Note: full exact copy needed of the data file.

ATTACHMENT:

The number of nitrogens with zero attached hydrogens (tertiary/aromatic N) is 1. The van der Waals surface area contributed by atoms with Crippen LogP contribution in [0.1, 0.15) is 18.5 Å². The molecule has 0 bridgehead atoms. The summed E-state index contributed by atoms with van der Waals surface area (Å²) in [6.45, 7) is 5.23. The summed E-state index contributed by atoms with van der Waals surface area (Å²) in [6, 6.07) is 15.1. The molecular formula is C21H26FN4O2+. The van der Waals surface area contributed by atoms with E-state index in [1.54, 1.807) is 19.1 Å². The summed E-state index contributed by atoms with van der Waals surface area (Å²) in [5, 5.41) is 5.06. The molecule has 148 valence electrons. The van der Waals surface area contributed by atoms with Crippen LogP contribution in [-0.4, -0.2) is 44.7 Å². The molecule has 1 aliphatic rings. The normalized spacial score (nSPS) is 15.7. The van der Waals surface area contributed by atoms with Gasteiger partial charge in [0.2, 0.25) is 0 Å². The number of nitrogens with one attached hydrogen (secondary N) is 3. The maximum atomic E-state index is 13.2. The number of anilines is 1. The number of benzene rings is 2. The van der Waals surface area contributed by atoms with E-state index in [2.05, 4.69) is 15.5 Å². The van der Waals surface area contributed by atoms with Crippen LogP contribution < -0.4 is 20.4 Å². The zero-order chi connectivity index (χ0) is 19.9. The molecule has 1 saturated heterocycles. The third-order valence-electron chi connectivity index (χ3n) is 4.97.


The number of nitrogens with zero attached hydrogens (tertiary/aromatic N) is 1. The van der Waals surface area contributed by atoms with Crippen LogP contribution in [0.1, 0.15) is 18.5 Å². The molecule has 0 bridgehead atoms. The summed E-state index contributed by atoms with van der Waals surface area (Å²) in [6.45, 7) is 5.23. The summed E-state index contributed by atoms with van der Waals surface area (Å²) in [6, 6.07) is 15.1. The molecular formula is C21H26FN4O2+. The van der Waals surface area contributed by atoms with E-state index in [1.54, 1.807) is 19.1 Å². The summed E-state index contributed by atoms with van der Waals surface area (Å²) in [5, 5.41) is 5.06. The molecule has 148 valence electrons. The van der Waals surface area contributed by atoms with Crippen LogP contribution in [-0.4, -0.2) is 44.7 Å². The molecule has 1 aliphatic rings. The normalized spacial score (nSPS) is 15.7. The van der Waals surface area contributed by atoms with Gasteiger partial charge in [0.2, 0.25) is 0 Å². The number of nitrogens with one attached hydrogen (secondary N) is 3. The maximum atomic E-state index is 13.2. The number of anilines is 1. The number of benzene rings is 2. The van der Waals surface area contributed by atoms with E-state index in [2.05, 4.69) is 15.5 Å². The van der Waals surface area contributed by atoms with Crippen LogP contribution < -0.4 is 20.4 Å². The zero-order chi connectivity index (χ0) is 19.9. The molecule has 1 saturated heterocycles. The third-order valence-electron chi connectivity index (χ3n) is 4.97.